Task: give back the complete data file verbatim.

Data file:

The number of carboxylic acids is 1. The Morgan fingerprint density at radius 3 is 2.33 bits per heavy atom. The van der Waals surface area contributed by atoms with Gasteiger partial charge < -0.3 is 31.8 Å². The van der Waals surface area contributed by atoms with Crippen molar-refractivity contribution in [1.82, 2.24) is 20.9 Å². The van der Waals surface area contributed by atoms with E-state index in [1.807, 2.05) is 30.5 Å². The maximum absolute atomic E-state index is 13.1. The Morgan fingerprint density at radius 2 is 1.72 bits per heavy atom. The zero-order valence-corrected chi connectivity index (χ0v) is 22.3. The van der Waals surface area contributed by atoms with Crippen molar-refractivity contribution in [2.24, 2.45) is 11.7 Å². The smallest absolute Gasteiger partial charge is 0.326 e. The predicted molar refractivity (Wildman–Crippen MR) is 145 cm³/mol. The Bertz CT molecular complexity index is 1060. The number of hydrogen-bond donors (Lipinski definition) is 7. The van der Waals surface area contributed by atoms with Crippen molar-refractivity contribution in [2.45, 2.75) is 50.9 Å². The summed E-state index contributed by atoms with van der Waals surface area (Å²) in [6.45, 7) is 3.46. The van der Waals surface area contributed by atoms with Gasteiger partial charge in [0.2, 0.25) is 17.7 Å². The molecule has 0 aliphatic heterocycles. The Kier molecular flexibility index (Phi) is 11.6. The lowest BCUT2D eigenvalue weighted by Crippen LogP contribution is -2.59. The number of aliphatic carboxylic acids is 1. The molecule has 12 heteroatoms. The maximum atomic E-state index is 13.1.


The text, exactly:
The number of carboxylic acids is 1. The Morgan fingerprint density at radius 3 is 2.33 bits per heavy atom. The van der Waals surface area contributed by atoms with Gasteiger partial charge < -0.3 is 31.8 Å². The van der Waals surface area contributed by atoms with Crippen molar-refractivity contribution in [1.82, 2.24) is 20.9 Å². The van der Waals surface area contributed by atoms with E-state index in [1.807, 2.05) is 30.5 Å². The maximum absolute atomic E-state index is 13.1. The Morgan fingerprint density at radius 2 is 1.72 bits per heavy atom. The zero-order valence-corrected chi connectivity index (χ0v) is 22.3. The van der Waals surface area contributed by atoms with Crippen molar-refractivity contribution in [2.24, 2.45) is 11.7 Å². The smallest absolute Gasteiger partial charge is 0.326 e. The predicted molar refractivity (Wildman–Crippen MR) is 145 cm³/mol. The Bertz CT molecular complexity index is 1060. The number of hydrogen-bond donors (Lipinski definition) is 7. The van der Waals surface area contributed by atoms with Crippen molar-refractivity contribution in [2.45, 2.75) is 50.9 Å². The summed E-state index contributed by atoms with van der Waals surface area (Å²) in [6.45, 7) is 3.46. The van der Waals surface area contributed by atoms with Gasteiger partial charge in [0.2, 0.25) is 17.7 Å². The molecule has 0 aliphatic heterocycles. The Kier molecular flexibility index (Phi) is 11.6. The lowest BCUT2D eigenvalue weighted by Crippen LogP contribution is -2.59. The number of aliphatic carboxylic acids is 1. The molecule has 12 heteroatoms. The maximum atomic E-state index is 13.1.